The sections downstream from town: South Park to Astoria and Astoria to West Table feature slow, long pools punctuated by river-wide riffles. Fish the banks and the broken water with a Chernobyl style ant or a Parachute Moosetail. When there is cloud cover, Baetis, PMD’s and Mahogany duns can hatch in great numbers.
It is possible to float and fish the whitewater section of the Snake River Canyon from West Table to Sheep Gulch, but only with an accomplished oarsmen who is familiar with the river.
Wade fishing is best in Grand Teton National park, where all land is public and boat ramps and other access points provide plenty of opportunity.
Some of my favorite walk-in spots include Blacktail Ponds, just north of Moose Junction, and River Road, which departs off of the interior park road between the Taggart Lake trailhead and the Climber’s Ranch. Both of these access points feature various spring creeks and tributaries as well, but be aware that seasonal regulations differ between the Snake and its tributaries to protect spawning trout. Always check the regulations before you go.
Downstream from the National Park, wading is best near the Wilson Bridge on Highway 22. Two public levees provide access here. In combination, these walking paths provide four miles of good bank access. At summer flows, the Snake in this section is eminently wade-able. On the East side especially, the river is sinewy and diverse. Side channels and confluences provide endless holding water.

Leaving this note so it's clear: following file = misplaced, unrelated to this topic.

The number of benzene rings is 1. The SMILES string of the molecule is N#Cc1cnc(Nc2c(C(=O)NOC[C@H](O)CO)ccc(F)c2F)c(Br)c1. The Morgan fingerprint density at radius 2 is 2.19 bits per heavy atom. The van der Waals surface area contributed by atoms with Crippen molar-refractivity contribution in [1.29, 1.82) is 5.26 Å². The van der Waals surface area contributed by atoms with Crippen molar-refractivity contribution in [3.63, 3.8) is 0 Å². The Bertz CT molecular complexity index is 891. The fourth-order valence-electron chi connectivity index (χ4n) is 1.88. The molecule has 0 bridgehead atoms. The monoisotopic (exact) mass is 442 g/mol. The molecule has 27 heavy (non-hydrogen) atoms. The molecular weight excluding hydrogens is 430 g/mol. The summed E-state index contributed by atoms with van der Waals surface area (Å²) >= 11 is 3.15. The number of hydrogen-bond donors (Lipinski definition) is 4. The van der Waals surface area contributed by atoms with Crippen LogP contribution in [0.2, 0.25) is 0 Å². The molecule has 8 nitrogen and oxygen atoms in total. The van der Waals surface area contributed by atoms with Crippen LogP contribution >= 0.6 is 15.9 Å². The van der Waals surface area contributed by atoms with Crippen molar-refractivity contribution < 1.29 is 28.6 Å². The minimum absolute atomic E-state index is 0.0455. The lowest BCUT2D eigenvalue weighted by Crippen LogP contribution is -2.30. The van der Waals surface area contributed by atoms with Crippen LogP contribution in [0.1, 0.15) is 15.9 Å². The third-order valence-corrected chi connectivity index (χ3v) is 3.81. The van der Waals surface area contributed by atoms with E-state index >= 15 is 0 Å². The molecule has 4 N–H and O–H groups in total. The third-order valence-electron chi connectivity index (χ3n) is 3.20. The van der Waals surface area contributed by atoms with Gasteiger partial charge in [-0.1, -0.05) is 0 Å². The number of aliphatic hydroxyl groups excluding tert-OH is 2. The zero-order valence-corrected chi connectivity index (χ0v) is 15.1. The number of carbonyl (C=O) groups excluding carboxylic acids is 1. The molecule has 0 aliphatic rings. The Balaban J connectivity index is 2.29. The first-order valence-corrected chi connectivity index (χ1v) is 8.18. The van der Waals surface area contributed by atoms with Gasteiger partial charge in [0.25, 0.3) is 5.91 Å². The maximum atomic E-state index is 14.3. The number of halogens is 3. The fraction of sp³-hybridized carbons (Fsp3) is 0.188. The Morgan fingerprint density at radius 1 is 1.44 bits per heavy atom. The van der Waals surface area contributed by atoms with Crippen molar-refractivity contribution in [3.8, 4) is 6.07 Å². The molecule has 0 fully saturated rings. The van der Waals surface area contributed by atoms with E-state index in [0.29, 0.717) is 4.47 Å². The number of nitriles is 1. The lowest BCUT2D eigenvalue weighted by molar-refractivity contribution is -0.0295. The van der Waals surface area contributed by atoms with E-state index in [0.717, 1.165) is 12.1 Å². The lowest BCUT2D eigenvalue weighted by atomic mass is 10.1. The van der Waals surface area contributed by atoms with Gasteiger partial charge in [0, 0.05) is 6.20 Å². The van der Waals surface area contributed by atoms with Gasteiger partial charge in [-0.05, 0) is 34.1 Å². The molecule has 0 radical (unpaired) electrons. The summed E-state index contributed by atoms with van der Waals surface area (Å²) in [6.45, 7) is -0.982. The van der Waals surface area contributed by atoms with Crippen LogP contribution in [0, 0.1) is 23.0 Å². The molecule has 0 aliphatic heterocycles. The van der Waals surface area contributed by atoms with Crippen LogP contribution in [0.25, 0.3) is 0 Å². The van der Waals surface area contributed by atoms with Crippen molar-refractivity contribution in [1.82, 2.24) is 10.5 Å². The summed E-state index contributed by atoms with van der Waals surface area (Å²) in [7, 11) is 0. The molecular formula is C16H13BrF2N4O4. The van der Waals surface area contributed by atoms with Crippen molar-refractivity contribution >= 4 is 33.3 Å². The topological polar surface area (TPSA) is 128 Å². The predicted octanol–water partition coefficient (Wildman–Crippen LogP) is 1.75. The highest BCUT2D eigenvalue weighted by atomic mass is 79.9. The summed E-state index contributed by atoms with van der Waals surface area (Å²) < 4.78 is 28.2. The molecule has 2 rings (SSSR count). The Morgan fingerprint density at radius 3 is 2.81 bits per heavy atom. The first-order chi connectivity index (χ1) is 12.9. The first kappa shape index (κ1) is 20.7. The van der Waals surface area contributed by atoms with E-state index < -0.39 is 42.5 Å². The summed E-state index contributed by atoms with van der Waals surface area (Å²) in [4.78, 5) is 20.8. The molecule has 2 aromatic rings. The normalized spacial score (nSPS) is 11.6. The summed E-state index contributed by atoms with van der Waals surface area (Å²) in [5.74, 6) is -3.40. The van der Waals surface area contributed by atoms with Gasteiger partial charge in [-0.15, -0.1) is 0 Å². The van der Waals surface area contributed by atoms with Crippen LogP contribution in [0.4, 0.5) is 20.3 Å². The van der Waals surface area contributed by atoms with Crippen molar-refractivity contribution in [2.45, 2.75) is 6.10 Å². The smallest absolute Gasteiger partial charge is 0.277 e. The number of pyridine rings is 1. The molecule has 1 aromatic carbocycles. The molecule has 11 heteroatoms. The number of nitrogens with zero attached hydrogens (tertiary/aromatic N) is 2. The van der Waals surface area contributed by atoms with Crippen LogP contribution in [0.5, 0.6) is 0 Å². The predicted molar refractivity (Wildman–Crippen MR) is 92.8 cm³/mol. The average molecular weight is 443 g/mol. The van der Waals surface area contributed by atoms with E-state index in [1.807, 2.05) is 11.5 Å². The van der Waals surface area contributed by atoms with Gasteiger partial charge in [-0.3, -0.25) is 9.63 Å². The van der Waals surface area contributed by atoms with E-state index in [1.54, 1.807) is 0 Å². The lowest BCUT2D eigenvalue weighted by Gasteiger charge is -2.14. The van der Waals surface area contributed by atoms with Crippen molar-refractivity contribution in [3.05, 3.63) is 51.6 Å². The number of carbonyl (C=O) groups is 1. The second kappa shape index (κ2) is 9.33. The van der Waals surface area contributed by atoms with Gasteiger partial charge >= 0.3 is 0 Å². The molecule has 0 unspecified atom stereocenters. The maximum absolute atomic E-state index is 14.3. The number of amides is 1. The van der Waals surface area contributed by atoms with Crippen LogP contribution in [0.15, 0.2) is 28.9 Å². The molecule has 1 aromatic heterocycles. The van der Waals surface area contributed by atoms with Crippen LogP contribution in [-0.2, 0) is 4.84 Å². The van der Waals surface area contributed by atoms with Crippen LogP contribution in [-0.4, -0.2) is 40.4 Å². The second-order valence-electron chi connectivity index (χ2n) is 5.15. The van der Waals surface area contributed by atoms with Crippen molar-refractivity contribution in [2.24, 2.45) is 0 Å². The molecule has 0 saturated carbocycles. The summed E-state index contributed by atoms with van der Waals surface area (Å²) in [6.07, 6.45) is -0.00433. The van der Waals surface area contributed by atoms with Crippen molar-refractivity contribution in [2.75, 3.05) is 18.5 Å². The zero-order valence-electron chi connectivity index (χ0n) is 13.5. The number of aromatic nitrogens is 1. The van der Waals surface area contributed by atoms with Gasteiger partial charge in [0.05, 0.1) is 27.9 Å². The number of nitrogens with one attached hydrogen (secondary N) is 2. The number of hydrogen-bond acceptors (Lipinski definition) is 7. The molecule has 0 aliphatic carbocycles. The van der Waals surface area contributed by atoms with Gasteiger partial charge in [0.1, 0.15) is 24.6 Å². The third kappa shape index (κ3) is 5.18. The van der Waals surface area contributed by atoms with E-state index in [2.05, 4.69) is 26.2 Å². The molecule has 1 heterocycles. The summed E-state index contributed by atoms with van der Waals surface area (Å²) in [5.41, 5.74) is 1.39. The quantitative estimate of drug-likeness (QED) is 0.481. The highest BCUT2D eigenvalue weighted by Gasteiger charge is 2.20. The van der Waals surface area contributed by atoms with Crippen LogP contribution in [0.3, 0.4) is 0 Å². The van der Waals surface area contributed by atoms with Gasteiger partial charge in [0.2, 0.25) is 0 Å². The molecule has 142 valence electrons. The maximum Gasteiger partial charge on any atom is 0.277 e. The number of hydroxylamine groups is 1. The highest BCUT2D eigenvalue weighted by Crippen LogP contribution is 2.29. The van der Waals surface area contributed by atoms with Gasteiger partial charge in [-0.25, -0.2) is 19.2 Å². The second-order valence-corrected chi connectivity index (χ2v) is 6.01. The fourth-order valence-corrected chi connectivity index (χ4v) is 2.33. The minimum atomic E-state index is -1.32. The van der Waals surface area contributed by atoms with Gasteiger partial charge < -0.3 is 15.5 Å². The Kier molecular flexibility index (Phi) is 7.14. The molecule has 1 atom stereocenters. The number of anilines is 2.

Further downstream, walking in is easiest via the boat launches: South Park, Pritchard, Elbow and East Table. West Table launch provides decent access, but the area is overrun with launching white-water rafts during the high season.
Jackson Hole is Shangri La for the dry fly fisherman. In addition to the Snake River, there are countless streams and lakes brimming with native fish in every direction. Most of the better water is easily accessible. For starters, try the Gros Ventre or Hoback Rivers and their tributaries. Both of these smaller rivers have excellent park-and-wade access from the roads that follow their course. The same flies and techniques used on the Snake are effective. The Hoback even boasts a Salmonfly hatch in early July. Blacktail Ponds and Flat Creek offer sight fishing to large Cutties, but be aware of seasonal closures.
If you’re feeling more adventurous, pitch a tent high up on the Gros Ventre road and explore its many tributaries. The highlights include Fish Creek, Cottonwood Creek and Crystal Creek.
In Grand Teton National Park, try Pacific Creek and the Buffalo Fork.
When You Go
Jackson Hole is an enormous tourist draw. There are endless lodging options. Stay in town if you want restaurants and watering holes.
Grand Teton National Park hosts comfortable, facilities, and the location is prime for fishing the snake. For more primitive camping, Gros Ventre road has various pull-offs and established campgrounds. Always be aware of bears and store your food accordingly.
There are a dozen or more outfitters in and around the town of Jackson that offer guided fishing on the Snake River.
When you book, make sure the outfitter has permits to fish all the best water. It’s always smart to explain your expectations and experience level to the outfitter before you arrive.
David Riley Bertsch is a fly-fishing guide and writer in Jackson Hole. He has published two fiction novels, “Death Canyon,” Scribner, 2013 and its follow-up, “River of No Return,” Scribner, 2015.